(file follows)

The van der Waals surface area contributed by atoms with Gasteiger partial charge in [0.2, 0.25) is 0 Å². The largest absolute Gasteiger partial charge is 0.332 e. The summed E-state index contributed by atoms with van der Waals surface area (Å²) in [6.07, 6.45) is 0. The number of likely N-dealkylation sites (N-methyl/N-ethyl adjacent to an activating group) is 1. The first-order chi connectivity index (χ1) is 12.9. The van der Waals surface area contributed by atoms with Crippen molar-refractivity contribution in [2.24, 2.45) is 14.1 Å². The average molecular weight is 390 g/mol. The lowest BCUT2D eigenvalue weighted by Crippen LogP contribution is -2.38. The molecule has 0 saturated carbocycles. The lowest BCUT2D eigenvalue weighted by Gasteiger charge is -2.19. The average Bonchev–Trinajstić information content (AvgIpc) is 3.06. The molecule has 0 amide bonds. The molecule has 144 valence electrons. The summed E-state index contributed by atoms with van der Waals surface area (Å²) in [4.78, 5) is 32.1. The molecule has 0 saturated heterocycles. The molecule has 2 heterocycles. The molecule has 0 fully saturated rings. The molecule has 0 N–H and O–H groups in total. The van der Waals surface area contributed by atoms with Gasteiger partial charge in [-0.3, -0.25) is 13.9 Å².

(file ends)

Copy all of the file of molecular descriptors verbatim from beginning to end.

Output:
The van der Waals surface area contributed by atoms with Gasteiger partial charge in [0.2, 0.25) is 0 Å². The largest absolute Gasteiger partial charge is 0.332 e. The summed E-state index contributed by atoms with van der Waals surface area (Å²) in [6.07, 6.45) is 0. The number of likely N-dealkylation sites (N-methyl/N-ethyl adjacent to an activating group) is 1. The first-order chi connectivity index (χ1) is 12.9. The van der Waals surface area contributed by atoms with Crippen molar-refractivity contribution in [2.24, 2.45) is 14.1 Å². The average molecular weight is 390 g/mol. The lowest BCUT2D eigenvalue weighted by Crippen LogP contribution is -2.38. The molecule has 0 saturated carbocycles. The lowest BCUT2D eigenvalue weighted by Gasteiger charge is -2.19. The average Bonchev–Trinajstić information content (AvgIpc) is 3.06. The molecule has 0 amide bonds. The molecule has 144 valence electrons. The summed E-state index contributed by atoms with van der Waals surface area (Å²) in [4.78, 5) is 32.1. The molecule has 0 saturated heterocycles. The molecule has 2 heterocycles. The molecule has 0 fully saturated rings. The molecule has 0 N–H and O–H groups in total. The van der Waals surface area contributed by atoms with Gasteiger partial charge in [-0.3, -0.25) is 13.9 Å².